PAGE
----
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New York Giants DT Danny Shelton: The Good, the Great, and the Ugly

The Giants made a big (no pun intended) free agency signing in the form of defensive tackle Danny Shelton. Nick Falato breaks down Shelton's film and anticipates where he'll fit into the defense.
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In defensive tackle Danny Shelton, the Giants added a 6’2, 345-pound mountain of a man to their defensive line unit. The former Browns’ first-round selection in 2016 has spent time with the New England Patriots and was most recently on the Detroit Lions.

He’s coming off a season where he played 498 total snaps (261 run defense snaps)and earned 15 STOPS (a Pro Football Focus stat that determines negative plays for the offense).

Shelton is the frontrunner to fill some of Dalvin Tomlinson’s snaps as a two-gapping nose technique who can take on double team blocks and allow linebackers to scrape laterally or come downhill relatively unscathed. For reference, Tomlinson had 26 STOPS in 314 run defense snaps.

The athletic ability and natural leverage that Tomlinson would use to control the point of attack are difficult skills to replicate. However, Shelton plays with excellent natural leverage and has effectively two-gapped on every team he’s played.

Let’s look at some plays from 2020 in this edition of The Good, The Great, and The Ugly.

(Danny Shelton is No. 71.)

The Good: Adjustment

Look, Danny Shelton isn’t going to win many foot races, nor will he ever be a consistent impact player as a pass rusher, but he still displays good reactionary quickness.

Shelton is not the nose technique above, but the 3-Technique to the strength; the Vikings are known to move the pocket and pass off their excellent rushing attack led by Dalvin Cook (33).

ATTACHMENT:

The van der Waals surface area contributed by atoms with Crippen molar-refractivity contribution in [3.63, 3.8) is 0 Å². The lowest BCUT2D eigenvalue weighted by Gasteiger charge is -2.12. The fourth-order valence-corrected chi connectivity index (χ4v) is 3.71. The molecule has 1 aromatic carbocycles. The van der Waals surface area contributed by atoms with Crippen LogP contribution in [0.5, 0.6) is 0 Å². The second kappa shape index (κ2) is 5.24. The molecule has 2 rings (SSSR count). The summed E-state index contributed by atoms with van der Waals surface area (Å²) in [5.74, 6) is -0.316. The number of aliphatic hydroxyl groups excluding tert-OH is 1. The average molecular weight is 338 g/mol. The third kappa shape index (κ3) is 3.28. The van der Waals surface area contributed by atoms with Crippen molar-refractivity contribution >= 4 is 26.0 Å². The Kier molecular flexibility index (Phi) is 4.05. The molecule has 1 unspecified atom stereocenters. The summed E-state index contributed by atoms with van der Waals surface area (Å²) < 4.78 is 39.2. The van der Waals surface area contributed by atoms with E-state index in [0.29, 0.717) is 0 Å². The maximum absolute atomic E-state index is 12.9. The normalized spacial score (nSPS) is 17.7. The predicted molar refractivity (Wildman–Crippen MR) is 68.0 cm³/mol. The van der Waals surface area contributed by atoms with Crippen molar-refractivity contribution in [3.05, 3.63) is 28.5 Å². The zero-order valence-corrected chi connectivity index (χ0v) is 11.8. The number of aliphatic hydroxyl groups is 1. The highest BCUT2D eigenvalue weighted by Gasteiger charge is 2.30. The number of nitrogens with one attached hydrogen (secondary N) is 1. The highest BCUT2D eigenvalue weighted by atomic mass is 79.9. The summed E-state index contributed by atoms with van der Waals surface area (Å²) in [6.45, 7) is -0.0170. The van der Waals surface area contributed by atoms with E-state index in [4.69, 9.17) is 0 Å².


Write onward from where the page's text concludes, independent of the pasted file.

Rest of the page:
Shelton does a great job recognizing the play-action fake and spinning off multiple blocks as the line of scrimmage crashes in his direction. Shelton breaks free and gets a run at Kirk Cousins (No. 8); however, his lack of burst and athletic ability does not allow him to close width.

Shelton displays his leverage and ability to take on down blocks as a 4i-Technique going up against a tackle; he does a great job using his outside arm to lift the center of gravity of the tackle, which sets up his outside spin to position himself in the rushing lane. He’s a bit late to the spot, but still a solid adjustment.

As a 3-technique, Shelton detects the lateral flow of the play and engages the guard using superior upper body strength to shed the guard inside before the tackle can execute his transition on the deuce block.

The tackle notices he’s late and attempts to cut block Shelton who does a great job adjusting and changing direction off his inside foot to get in the way of Tarik Cohen (29). There’s nowhere for Cohen to go, and he gets tackled for a STOP.

Shelton is on the left side of the screen at 4i-Technique, and this isn’t a ringing endorsement of his ability to anchor down against double teams - something he does solidly.

He loses to the deuce combo block and is driven about two yards off the line of scrimmage, but he adjusts himself, sinks his center of gravity, and quickly recollects his balance to win once the tackle transitions off the block. There’s a lot of resilience in this play.

The Great: Control at Point of Attack

Shelton put on a great performance in week four against the Saints--one of the league's better offensive lines. Shelton’s the nose, directly over the center here, a position he’ll likely occupy in Patrick Graham’s scheme.

This is an excellent play against Erik McCoy (78), a very talented young center. Shelton sinks his hips, establishes inside contact, plays peek-a-boo with the lineman--he leans inside, sees the running back’s path, adjusts, and crashes outside to collapse the A-Gap, effectively two-gapping. Shelton has real strength and pop in his 10¼” hands. He does a very good job stacking and shedding linemen at the point of attack.